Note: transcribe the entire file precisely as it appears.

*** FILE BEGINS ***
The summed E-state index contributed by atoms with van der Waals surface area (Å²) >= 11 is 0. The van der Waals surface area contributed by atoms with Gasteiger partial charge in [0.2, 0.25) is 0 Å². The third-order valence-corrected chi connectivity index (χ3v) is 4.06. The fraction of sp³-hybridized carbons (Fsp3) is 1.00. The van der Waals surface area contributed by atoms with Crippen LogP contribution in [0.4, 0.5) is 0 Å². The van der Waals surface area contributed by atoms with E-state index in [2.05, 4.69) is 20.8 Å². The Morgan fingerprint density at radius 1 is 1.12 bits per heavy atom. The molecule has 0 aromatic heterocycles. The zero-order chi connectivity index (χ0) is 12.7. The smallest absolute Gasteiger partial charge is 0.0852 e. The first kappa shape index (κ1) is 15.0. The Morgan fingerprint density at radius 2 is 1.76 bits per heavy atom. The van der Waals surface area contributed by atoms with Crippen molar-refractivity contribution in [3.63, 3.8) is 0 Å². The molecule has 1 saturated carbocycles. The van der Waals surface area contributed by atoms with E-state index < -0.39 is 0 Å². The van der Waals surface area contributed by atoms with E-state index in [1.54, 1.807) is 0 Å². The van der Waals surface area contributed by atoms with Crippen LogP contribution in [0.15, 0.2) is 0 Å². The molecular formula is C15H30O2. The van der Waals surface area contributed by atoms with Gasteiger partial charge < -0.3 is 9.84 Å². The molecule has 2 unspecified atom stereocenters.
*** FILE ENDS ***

The summed E-state index contributed by atoms with van der Waals surface area (Å²) >= 11 is 0. The van der Waals surface area contributed by atoms with Gasteiger partial charge in [0.2, 0.25) is 0 Å². The third-order valence-corrected chi connectivity index (χ3v) is 4.06. The fraction of sp³-hybridized carbons (Fsp3) is 1.00. The van der Waals surface area contributed by atoms with Crippen LogP contribution in [0.4, 0.5) is 0 Å². The van der Waals surface area contributed by atoms with E-state index in [2.05, 4.69) is 20.8 Å². The Morgan fingerprint density at radius 1 is 1.12 bits per heavy atom. The molecule has 0 aromatic heterocycles. The zero-order chi connectivity index (χ0) is 12.7. The smallest absolute Gasteiger partial charge is 0.0852 e. The first kappa shape index (κ1) is 15.0. The Morgan fingerprint density at radius 2 is 1.76 bits per heavy atom. The van der Waals surface area contributed by atoms with Crippen molar-refractivity contribution in [3.63, 3.8) is 0 Å². The molecule has 1 saturated carbocycles. The van der Waals surface area contributed by atoms with E-state index < -0.39 is 0 Å². The van der Waals surface area contributed by atoms with E-state index in [1.54, 1.807) is 0 Å². The van der Waals surface area contributed by atoms with Crippen LogP contribution in [0.15, 0.2) is 0 Å². The molecular formula is C15H30O2. The van der Waals surface area contributed by atoms with Gasteiger partial charge < -0.3 is 9.84 Å². The molecule has 2 unspecified atom stereocenters.